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manifest editor (see figure 9.6) brings up
a tree view of bundles that depend on the
current bundle (see figure 9.7).
For example, the dependency hierar-
chy of the Fancy Foods application is
shown in figure 9.7.
Finally, Eclipse PDE includes support
for declarative services components,
although it's well hidden! Choose New >
Plug-in Development > Component Def-
inition. Eclipse will bring up an editor with both GUI and source views. It will also
update the project's manifest to reference the SCR XML .
Although Eclipse PDE has a number of good features, none of them are much use
to you if you don't want to write your own manifests. But if you're using bnd directly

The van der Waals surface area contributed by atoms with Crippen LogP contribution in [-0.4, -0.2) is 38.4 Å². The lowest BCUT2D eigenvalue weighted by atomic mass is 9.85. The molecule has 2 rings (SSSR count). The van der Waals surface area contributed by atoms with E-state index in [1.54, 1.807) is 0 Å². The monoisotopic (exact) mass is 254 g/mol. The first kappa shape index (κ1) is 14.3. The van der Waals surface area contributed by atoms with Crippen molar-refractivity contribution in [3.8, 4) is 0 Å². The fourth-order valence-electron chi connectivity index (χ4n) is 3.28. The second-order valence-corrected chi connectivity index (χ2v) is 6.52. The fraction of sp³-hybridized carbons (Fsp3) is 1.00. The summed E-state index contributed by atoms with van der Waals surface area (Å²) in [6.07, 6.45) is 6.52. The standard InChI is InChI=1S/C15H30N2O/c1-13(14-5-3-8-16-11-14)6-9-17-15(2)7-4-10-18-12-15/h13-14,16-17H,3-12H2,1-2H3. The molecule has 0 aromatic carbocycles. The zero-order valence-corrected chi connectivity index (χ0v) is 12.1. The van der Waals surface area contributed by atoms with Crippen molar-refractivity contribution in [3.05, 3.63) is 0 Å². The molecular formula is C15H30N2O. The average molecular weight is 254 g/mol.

(or embedded into Ant) to generate your manifests, good Eclipse-based OSG i tools
are still available to you.
Figure 9.6 The manifest editor's dependency
analysis view shows which bundles depend on the
current bundle, and also which bundles the current
bundle depends on.
Extending bnd into the GUI world with bndtools
The bndtools plug-in extends bnd's code-first command-line support into the Eclipse
environment. As well as providing syntax highlighting and a forms-based editor for
.bnd files, it integrates into the Eclipse compiler so that Eclipse automatically pro-
duces OSG i bundles on compile.
Bndtools maintains a local bundle repository, which serves the same function as a
Maven repository or an Eclipse PDE target platform. When developing your classes,
there's no need to explicitly add imports or project dependencies; bndtools will find
your dependencies in its internal repository. Before this works, you'll need to set up
the repository.
When you create a new OSG i bundle project, bndtools will automatically set up a con-
figuration project. This project includes useful Ant boilerplate, but its most important
Figure 9.7
Eclipse PDE's visualization of the dependency hierarchy of the Fancy Foods application.
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